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Sharanagati

Collected words from talks of Swami Tirtha




offering_Radharaman

(from a lecture of Swami Tirtha, May 2012, Sofia) 

We continue our readings. We heard about the troubles of Prahlada in his school – that his dedication to Vishnu and his willingness to share his commitment brought him his troubles.

“The teachers of Prahlada were scolding him severely, but they did not have the courage to beat him, because he was the son of the king. After some time they again began to teach Prahlada with great care and attention about the principles of dharma, artha and kama and the three kinds of shastra that would inspire him to follow these paths. After few days they ascertained that Prahlada had learned everything about the science of politics, because he was able to answer all their questions properly. Feeling very happy, first they took the boy back to his mother. The queen was extremely happy to see her child and bathed him very nicely, smearing his body with perfume and decorating him with auspicious marks. She then dressed him with beautiful clothes and many valuable ornaments. After this the teachers took Prahlada to see the king Hiranyakashipu. Prahlada offered his respects as soon as he arrived in the presence of his father. Seeing his son prostrated at his feet, Hiranyakashipu blessed him and embraced him with both arms, taking great pleasure in this. He then took the child on his lap and quenching him in tears of joy he said with pleasure smile: “Ah Prahlada, my dear child, may you live long! Please tell me whatever good things you like best among the teachings you have learned from your gurus?” After being questioned in this way by his father, Prahlada thought: ‘These two sons of Shukrachariya are not bona fide teachers. The scriptures say that a sad-guru, a real guru, must have two qualities. The first is shrotriyam  – that is, he must know the scriptures very well. The second is brahma-nishtha – he must have full faith in God. It can be said that Shanda and Amarka, the two teachers, know the scriptures very well. But they have no faith in God. On the contrary, they are very attached to material objects and therefore they cannot be considered real gurus.”[1]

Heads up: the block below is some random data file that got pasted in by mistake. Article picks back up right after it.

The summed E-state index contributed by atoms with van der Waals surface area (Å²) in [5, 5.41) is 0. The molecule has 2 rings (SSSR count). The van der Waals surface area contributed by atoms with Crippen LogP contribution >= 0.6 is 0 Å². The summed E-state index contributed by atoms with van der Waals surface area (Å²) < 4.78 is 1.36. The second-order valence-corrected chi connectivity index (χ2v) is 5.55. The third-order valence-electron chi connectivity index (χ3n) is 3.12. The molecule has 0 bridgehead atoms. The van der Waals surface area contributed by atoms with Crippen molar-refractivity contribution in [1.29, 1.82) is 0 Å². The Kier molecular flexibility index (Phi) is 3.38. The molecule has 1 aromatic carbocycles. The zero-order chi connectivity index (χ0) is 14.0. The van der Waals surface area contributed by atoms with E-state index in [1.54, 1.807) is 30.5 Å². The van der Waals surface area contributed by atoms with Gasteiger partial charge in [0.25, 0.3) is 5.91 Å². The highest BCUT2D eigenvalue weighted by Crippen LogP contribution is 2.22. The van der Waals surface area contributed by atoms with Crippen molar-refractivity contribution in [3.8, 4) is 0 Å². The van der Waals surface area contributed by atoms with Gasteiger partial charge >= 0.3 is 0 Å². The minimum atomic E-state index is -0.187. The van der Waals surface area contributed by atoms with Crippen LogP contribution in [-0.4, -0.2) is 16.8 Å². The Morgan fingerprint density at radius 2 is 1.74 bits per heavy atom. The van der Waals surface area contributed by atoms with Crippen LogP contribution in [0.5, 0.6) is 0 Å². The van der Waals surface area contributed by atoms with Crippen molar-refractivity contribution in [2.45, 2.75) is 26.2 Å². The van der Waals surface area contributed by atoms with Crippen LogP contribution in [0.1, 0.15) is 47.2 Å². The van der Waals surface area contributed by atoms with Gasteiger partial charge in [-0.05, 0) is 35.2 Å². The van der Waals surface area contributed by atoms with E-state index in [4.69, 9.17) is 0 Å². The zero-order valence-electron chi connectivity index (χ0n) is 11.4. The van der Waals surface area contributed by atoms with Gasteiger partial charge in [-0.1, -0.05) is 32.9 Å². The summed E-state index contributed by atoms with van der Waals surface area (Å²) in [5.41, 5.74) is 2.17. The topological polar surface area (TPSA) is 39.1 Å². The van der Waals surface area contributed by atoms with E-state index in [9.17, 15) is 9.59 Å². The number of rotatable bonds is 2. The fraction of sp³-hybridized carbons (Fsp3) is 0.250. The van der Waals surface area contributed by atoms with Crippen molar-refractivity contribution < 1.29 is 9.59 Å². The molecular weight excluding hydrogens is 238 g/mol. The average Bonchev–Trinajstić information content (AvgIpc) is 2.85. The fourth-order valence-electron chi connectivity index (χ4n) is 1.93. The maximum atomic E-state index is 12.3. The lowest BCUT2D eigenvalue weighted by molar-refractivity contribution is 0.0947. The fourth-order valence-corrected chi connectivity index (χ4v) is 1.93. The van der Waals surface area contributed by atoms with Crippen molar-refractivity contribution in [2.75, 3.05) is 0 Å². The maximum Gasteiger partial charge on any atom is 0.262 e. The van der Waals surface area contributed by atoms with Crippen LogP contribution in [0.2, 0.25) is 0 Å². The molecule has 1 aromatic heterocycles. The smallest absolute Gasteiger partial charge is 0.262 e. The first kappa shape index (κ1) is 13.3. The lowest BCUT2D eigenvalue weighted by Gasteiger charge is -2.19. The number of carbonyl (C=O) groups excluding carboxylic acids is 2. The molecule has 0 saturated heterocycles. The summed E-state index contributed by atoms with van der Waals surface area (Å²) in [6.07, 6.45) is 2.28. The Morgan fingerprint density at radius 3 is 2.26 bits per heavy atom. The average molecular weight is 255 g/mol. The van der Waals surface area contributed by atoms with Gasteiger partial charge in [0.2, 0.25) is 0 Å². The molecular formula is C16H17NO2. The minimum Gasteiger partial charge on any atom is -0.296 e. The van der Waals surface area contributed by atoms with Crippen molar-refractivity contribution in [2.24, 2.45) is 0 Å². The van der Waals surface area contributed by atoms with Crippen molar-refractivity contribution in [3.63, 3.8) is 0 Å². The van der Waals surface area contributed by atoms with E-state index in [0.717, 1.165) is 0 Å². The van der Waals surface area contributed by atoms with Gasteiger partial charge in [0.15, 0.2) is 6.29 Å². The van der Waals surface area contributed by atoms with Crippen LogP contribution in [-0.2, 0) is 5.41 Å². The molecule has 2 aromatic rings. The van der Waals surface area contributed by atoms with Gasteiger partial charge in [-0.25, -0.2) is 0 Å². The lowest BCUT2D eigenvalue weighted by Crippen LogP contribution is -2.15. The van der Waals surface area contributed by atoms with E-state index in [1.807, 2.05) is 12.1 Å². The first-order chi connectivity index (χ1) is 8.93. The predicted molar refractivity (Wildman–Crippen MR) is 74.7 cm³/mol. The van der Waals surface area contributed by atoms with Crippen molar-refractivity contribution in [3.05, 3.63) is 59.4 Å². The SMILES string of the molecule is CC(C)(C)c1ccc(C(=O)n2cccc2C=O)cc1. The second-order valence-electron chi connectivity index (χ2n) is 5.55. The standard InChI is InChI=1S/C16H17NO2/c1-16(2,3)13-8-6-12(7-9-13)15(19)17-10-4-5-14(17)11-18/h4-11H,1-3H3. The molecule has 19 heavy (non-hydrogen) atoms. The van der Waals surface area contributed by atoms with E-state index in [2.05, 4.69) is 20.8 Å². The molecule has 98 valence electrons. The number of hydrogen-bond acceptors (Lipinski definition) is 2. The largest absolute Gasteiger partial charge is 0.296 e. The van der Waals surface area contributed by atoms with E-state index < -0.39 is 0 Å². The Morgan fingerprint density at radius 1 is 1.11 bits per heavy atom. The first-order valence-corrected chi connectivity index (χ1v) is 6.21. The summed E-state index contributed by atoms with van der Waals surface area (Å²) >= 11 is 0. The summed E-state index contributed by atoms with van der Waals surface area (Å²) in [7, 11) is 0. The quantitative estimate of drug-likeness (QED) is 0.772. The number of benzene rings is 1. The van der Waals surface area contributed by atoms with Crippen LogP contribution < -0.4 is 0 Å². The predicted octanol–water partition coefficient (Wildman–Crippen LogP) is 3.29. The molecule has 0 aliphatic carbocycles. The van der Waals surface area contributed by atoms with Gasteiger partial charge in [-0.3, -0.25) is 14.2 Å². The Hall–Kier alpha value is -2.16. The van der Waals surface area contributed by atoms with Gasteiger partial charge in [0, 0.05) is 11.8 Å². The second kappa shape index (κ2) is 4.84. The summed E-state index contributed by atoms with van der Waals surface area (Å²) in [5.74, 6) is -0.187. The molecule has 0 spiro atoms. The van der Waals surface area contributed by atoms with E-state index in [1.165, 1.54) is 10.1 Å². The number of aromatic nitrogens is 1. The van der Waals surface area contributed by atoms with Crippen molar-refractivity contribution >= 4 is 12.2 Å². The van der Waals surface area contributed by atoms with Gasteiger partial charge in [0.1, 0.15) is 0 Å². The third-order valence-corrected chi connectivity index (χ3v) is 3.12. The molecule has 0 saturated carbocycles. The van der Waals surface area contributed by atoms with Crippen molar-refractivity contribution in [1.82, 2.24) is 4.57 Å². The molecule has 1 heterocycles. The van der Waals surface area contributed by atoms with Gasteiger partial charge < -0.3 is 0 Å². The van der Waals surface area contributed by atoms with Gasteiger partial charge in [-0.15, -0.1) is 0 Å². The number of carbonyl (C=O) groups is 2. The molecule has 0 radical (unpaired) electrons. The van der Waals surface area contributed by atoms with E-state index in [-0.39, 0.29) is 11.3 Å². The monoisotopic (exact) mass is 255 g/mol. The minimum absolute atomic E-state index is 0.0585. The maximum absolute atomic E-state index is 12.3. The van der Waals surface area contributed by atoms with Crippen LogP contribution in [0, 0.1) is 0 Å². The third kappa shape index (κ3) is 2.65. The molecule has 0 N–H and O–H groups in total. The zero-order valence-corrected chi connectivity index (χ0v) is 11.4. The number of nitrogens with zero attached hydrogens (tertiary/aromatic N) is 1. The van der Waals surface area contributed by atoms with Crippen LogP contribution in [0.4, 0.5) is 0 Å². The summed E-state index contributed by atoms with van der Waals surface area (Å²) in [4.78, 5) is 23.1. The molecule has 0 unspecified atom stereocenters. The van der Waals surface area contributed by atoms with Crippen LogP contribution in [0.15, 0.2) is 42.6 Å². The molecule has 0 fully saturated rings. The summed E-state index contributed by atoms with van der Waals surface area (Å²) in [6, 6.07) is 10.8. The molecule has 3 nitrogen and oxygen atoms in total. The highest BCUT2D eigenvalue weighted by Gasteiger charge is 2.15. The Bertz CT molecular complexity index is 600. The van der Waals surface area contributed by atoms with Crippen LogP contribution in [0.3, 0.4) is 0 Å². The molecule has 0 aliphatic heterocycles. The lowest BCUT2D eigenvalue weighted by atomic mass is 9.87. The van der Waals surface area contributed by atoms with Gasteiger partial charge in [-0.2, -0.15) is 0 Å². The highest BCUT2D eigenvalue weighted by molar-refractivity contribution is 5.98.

Many times you ask: “Who is a real guru?” Usually at that time my question is: “Who is a real disciple?” So we all have questions and topics to discuss. But here these two qualities are mentioned: shrotriyam brahma-nishtham. Shrotriyam – knowledgeable about the shastras; and brahma-nishtham – no other engagement, but commitment to God.[2] That means no private life anymore. There are many-many other qualities and requirements, formulated by ancient tradition or by the followers of Shri Chaitanya Mahaprabhu. But if from these two qualities we have to choose, which is more important? The knowledge of the shastras or the deep faith in God? Deep faith is much more important. Because there is no end of the shastras. It’s unlimited! Of course there must be a certain level of information, but ultimately there must be this divine quality of commitment and realization.

Generally people think that ‘If I’m knowledgeable, I will achieve more respect.’ Therefore you collect some little knowledge here and there and you try to show it to others. But this type of knowledge is just like the butter – the less you have it the more you spread it. Later on, when you are a little bit in a more ripe stage of your spiritual path, you are not interested anymore in collecting too much knowledge, much less in spreading it. And this was very beautifully shown by Bhakti Vaibhava Puri Maharaj. His young sannyas disciples were giving extremely proficient lectures – eloquent, shining, brilliant, full of stories and quotations, and this and that… While once I visited a temple, where he gave a lecture. And you know, devotes after the lecture usually discuss what they have heard. This time it also happened, they said: “Ah! Gurumaharaj said that if we enter the temple, we should try to offer our respects in a humble way to the deities.” And I thought: ‘No proficiency, no extra stories, no quotations; something very simple – try to offer loving respect to the Lord.’ But is that an essential message, beyond all the possible brilliant lectures? I think it’s very much essential. So, if we have to choose between these two – knowledge or faith – better we choose faith. Because if you have faith, knowledge will be given to you. If you have knowledge, even that little-little faith that you have you might lose it very easily.

(to be continued)

 

[1] From B.B.Tirtha Maharaj’s book The holy life of Prahlada

[2]  Referring to Mundaka Upanishad 1.2.12

 



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